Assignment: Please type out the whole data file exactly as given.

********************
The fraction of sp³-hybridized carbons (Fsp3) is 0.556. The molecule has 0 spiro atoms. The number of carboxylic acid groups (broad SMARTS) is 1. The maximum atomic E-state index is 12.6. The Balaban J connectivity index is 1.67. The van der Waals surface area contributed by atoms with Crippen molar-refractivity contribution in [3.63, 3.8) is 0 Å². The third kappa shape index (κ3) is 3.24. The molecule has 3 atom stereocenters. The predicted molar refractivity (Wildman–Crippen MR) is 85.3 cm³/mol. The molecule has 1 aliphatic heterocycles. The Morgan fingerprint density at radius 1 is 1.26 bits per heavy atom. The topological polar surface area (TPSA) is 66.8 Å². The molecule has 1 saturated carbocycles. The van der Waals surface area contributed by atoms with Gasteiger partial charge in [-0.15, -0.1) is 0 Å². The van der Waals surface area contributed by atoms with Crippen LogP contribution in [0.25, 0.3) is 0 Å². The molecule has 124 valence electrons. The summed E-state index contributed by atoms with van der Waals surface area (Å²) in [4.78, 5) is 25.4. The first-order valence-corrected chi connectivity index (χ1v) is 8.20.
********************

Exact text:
The fraction of sp³-hybridized carbons (Fsp3) is 0.556. The molecule has 0 spiro atoms. The number of carboxylic acid groups (broad SMARTS) is 1. The maximum atomic E-state index is 12.6. The Balaban J connectivity index is 1.67. The van der Waals surface area contributed by atoms with Crippen molar-refractivity contribution in [3.63, 3.8) is 0 Å². The third kappa shape index (κ3) is 3.24. The molecule has 3 atom stereocenters. The predicted molar refractivity (Wildman–Crippen MR) is 85.3 cm³/mol. The molecule has 1 aliphatic heterocycles. The Morgan fingerprint density at radius 1 is 1.26 bits per heavy atom. The topological polar surface area (TPSA) is 66.8 Å². The molecule has 1 saturated carbocycles. The van der Waals surface area contributed by atoms with Gasteiger partial charge in [-0.15, -0.1) is 0 Å². The van der Waals surface area contributed by atoms with Crippen LogP contribution in [0.25, 0.3) is 0 Å². The molecule has 124 valence electrons. The summed E-state index contributed by atoms with van der Waals surface area (Å²) in [4.78, 5) is 25.4. The first-order valence-corrected chi connectivity index (χ1v) is 8.20.